Marketing Tools Are Just Tools

When you see a ranking chart that looks like the one below, your first thought is that the SEO has gone south. Whether due to penalties, competition, algo changes or all three, when you see a consistent quarter's worth of steep visibility declines you start wondering just how far south it has gone. I have a consulting relationship with criminal defense attorneys Moses & Rooth. I help them understand their metrics and trends, and I advise them and their marketing firm on directions and possibilities. Ranking charts are helpful to spot big trends and the one below was pointing to something big. The bulk of the problem was with their Google Local/Maps visibility. After spending a lot of time looking at all the big (and expensive to fix) things that might have gone wrong, I started wondering whether it was something small. Darren Shaw noted on Twitter that since Google started using open hours as a ranking factor more aggressively, "everyone seems to be open 24 hours." Well, not everyone. Darren's example, like my client, was attorneys. My next step was to ask Whitespark when the reports were run. It turns out this ranking report was generated during the early AM hours (this will soon be a selectable feature). I then set up another ranking report at Whitespark and other rank tracking tools, running daily, to track rank during the day and night. All signs pointed to the business doing fine during open hours but suffering during the early morning when the ranking report was run. Once Moses and Rooth followed their many competitors to "24 hours" the problem resolved itself.

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Source: Whitespark

Our take:

  • Data tools like rank tractors are just point in time approximations of reality. They make assumptions and design decisions that are often not obvious.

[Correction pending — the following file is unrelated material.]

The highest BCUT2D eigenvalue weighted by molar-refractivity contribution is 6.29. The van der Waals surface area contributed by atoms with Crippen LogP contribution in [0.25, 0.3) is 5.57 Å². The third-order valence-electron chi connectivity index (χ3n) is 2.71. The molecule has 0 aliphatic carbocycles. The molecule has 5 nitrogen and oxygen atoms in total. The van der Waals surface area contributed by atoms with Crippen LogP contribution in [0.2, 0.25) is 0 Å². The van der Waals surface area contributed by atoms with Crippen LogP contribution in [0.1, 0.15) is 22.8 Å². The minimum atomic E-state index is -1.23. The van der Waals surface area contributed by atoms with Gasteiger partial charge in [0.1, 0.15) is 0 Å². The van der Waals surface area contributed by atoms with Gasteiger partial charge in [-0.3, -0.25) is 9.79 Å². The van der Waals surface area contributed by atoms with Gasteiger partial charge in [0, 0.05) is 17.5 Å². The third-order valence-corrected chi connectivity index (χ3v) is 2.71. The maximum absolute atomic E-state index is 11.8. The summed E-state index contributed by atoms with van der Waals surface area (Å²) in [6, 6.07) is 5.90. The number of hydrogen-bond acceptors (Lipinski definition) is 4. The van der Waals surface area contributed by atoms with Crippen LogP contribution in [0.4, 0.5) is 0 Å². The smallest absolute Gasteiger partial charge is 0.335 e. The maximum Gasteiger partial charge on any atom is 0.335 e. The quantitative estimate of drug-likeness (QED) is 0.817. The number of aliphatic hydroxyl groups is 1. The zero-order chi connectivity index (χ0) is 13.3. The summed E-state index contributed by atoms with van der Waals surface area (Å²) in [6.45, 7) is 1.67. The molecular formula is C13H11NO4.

• The story that the tools tell might not be the story you think it is. Practitioners need to step back, take a breath and ferret out what the data is really saying.
  • Google's hours algo update is a bad update that could have been handled in more productive ways. Predictably, it's leading to a broad degradation hours accuracy in some (but not all) categories. We discuss these issues in our most recent podcast.

Does Reporting Reviews Work? Sometimes.

In September, Joy Hawkins noted that Google frequently does nothing permanent when a business is caught buying reviews; they can keep buying reviews. My experience is slightly different. In a review reporting experiment, I've been working on for almost a year, two out of the three businesses I reported had their fake reviews removed and seem unable to get them back. Last April, while helping an HVAC company deal with a fake review attack, I uncovered a review network being used by many businesses to buy fake reviews. In late March, I reported three of the companies using that network via the Business Redressal form. A month later, I escalated the fake reviewer network in the Product Expert forum and within two weeks starting seeing the reviews decline. In July, I reported seven common review profiles via the GBP forum and escalated in a Product Expert specific form, and saw another significant drop in review counts within two weeks. When I saw a bump in reviews for one of the businesses, I repeated the process of filing a redressal form and escalating that case in the forum. The largest offender, a restaurant, seems to have once again been buying reviews and is getting close to replacing the removed reviews. But neither of the other two have added any reviews since October.